Some people know what it’s like to live with a food allergy. In severe cases, someone with an allergy has to avoid certain foods altogether, even watching out for how or where the food was produced to keep from having a life-threatening reaction.
But it’s far more common for people be sensitive or have an intolerance to some foods, with their reactions ranging from to headaches, to mucous buildup in the nasal cavity, to inflammation. The latter of these, inflammation, is proving to be a major contributor to a range of health issues.
Inflammation happens when food sensitivities activate the body’s immune system as a way of defending against an invader. Inflammation can cause a range of symptoms: brain fog and poor memory, low energy and fatigue, gas and bloating, constipation, or skin issues such as eczema or psoriasis. Since the symptoms vary from person to person, it can be tricky to pinpoint food as the exact cause. When someone is suffering from one or more of these systems, it can really affect their sleep.
Food sensitivities can also cause gut inflammation. Since the neurotransmitters serotonin, dopamine, and GABA are created in the gut before transmitting their “feel good” and calming signals to the brain, then gut inflammation can disrupt that process. The result? Again, sleep disturbances.
The problems with food sensitivities and intolerances that we’re seeing in abundance today were discovered decades ago by Weston A. Price, a dentist. In his studies of the relationship between nutrition and dental and physical health, Dr. Price found that major changes in jaw structure and dental health—including crowding in teeth, dental decay, and narrowing of the jaws—occurred within one generation of introducing white flour, white sugar, and processed foods into the diet. He theorized that these substances began to change the genetics of the jaws and airway, causing narrowing of those structures. Narrow jaws and smaller airways are behind many of the instances of sleep-disordered breathing and obstructive sleep apnea that are becoming more and more prevalent.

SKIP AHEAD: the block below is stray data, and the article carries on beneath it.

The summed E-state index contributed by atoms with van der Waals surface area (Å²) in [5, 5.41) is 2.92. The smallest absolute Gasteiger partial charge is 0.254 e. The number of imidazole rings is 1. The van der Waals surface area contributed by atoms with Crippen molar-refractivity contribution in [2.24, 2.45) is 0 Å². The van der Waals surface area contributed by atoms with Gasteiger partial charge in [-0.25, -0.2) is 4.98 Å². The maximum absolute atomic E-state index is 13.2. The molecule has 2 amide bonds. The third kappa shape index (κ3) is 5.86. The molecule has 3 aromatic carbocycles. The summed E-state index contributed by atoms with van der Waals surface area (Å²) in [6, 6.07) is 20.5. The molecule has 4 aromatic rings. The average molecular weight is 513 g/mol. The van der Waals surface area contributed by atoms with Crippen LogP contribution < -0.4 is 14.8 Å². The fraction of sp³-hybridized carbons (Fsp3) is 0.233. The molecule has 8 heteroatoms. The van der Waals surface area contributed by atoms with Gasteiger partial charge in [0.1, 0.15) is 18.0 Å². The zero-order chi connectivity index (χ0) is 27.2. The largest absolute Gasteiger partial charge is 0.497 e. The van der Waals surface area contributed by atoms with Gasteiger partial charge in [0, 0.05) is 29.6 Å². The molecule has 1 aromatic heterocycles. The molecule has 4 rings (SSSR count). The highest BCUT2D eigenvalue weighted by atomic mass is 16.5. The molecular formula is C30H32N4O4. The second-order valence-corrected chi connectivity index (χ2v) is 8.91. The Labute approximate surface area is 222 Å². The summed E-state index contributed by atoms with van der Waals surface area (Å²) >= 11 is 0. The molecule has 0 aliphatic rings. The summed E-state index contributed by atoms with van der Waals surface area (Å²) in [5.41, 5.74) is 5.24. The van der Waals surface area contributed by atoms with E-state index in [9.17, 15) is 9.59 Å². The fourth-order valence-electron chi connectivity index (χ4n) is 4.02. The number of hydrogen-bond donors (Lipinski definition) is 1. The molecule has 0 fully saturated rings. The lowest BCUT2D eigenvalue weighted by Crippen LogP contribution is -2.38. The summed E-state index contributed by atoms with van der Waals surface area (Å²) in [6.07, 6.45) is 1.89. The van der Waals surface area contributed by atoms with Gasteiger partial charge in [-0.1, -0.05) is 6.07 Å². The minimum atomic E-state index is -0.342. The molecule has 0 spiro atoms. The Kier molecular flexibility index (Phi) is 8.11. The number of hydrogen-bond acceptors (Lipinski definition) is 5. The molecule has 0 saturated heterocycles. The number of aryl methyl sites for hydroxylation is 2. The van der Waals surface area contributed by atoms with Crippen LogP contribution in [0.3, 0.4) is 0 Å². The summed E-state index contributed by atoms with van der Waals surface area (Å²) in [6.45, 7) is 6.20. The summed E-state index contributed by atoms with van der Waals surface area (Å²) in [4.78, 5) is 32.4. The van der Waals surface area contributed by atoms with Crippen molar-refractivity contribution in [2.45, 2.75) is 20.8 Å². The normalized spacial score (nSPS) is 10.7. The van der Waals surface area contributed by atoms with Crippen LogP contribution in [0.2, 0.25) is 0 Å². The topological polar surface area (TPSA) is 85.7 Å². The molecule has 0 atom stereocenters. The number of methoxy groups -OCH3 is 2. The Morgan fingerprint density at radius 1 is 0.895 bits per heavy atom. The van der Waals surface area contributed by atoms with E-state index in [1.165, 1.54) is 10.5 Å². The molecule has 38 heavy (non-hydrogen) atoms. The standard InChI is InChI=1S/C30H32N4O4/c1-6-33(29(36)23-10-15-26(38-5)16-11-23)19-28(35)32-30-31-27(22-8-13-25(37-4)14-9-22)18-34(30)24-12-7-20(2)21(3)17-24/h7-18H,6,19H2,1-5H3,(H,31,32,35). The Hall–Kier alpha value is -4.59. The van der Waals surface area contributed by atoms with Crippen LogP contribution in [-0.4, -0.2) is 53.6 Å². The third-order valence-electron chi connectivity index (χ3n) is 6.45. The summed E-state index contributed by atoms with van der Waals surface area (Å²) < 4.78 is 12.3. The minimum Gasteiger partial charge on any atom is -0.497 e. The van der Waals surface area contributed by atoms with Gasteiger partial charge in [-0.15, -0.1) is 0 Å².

The solution he proposed was to eat organic whole foods instead of processed foods. Organic whole foods are those that come from the earth and are not altered by man. They are not genetically modified (non-GMO), and they’ve been grown without using pesticides or insecticides.
Foods labeled “certified organic” are grown and processed by farms or facilities that have specific certification and accreditation. Getting those credentials, however, can be an expensive process, so many small growers forgo them and simply sell local—something many people are welcoming these days. Farmers markets or area grocers often carry organic whole foods that are locally produced without the use of commercial processing. With a little exploration and research, you can find your own local growers and determine which offer the best choices for you.
Switch your diet to one of organic whole foods and within a few weeks you’ll quiet your body’s inflammation, feel better, and be able to get a good night’s sleep.